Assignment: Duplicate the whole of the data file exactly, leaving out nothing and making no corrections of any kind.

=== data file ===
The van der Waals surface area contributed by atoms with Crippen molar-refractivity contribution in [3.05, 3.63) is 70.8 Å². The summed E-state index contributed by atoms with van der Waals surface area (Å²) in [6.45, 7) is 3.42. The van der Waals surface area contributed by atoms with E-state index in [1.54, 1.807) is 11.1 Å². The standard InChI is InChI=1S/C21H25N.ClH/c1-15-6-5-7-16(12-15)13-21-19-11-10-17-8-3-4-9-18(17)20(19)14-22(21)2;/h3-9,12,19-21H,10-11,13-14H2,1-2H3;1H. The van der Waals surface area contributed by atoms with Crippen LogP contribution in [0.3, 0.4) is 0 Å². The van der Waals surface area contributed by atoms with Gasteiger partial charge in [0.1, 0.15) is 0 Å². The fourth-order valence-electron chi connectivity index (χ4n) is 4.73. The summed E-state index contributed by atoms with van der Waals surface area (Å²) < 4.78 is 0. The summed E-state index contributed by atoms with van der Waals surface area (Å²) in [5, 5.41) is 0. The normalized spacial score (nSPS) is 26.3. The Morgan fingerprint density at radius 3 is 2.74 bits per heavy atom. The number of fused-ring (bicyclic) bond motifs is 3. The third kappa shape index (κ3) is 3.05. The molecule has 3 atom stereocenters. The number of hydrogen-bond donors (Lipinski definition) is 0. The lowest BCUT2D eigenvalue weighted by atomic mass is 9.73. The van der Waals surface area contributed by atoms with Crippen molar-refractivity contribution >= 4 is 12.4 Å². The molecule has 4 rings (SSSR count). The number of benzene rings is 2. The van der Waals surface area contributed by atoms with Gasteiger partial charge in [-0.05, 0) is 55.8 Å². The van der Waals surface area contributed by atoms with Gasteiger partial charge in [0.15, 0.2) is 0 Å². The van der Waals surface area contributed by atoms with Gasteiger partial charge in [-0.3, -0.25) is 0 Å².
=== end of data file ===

The van der Waals surface area contributed by atoms with Crippen molar-refractivity contribution in [3.05, 3.63) is 70.8 Å². The summed E-state index contributed by atoms with van der Waals surface area (Å²) in [6.45, 7) is 3.42. The van der Waals surface area contributed by atoms with E-state index in [1.54, 1.807) is 11.1 Å². The standard InChI is InChI=1S/C21H25N.ClH/c1-15-6-5-7-16(12-15)13-21-19-11-10-17-8-3-4-9-18(17)20(19)14-22(21)2;/h3-9,12,19-21H,10-11,13-14H2,1-2H3;1H. The van der Waals surface area contributed by atoms with Crippen LogP contribution in [0.3, 0.4) is 0 Å². The van der Waals surface area contributed by atoms with Gasteiger partial charge in [0.1, 0.15) is 0 Å². The fourth-order valence-electron chi connectivity index (χ4n) is 4.73. The summed E-state index contributed by atoms with van der Waals surface area (Å²) < 4.78 is 0. The summed E-state index contributed by atoms with van der Waals surface area (Å²) in [5, 5.41) is 0. The normalized spacial score (nSPS) is 26.3. The Morgan fingerprint density at radius 3 is 2.74 bits per heavy atom. The number of fused-ring (bicyclic) bond motifs is 3. The third kappa shape index (κ3) is 3.05. The molecule has 3 atom stereocenters. The number of hydrogen-bond donors (Lipinski definition) is 0. The lowest BCUT2D eigenvalue weighted by atomic mass is 9.73. The van der Waals surface area contributed by atoms with Crippen molar-refractivity contribution >= 4 is 12.4 Å². The molecule has 4 rings (SSSR count). The number of benzene rings is 2. The van der Waals surface area contributed by atoms with Gasteiger partial charge in [-0.05, 0) is 55.8 Å². The van der Waals surface area contributed by atoms with Gasteiger partial charge in [0.15, 0.2) is 0 Å². The van der Waals surface area contributed by atoms with Gasteiger partial charge in [-0.3, -0.25) is 0 Å².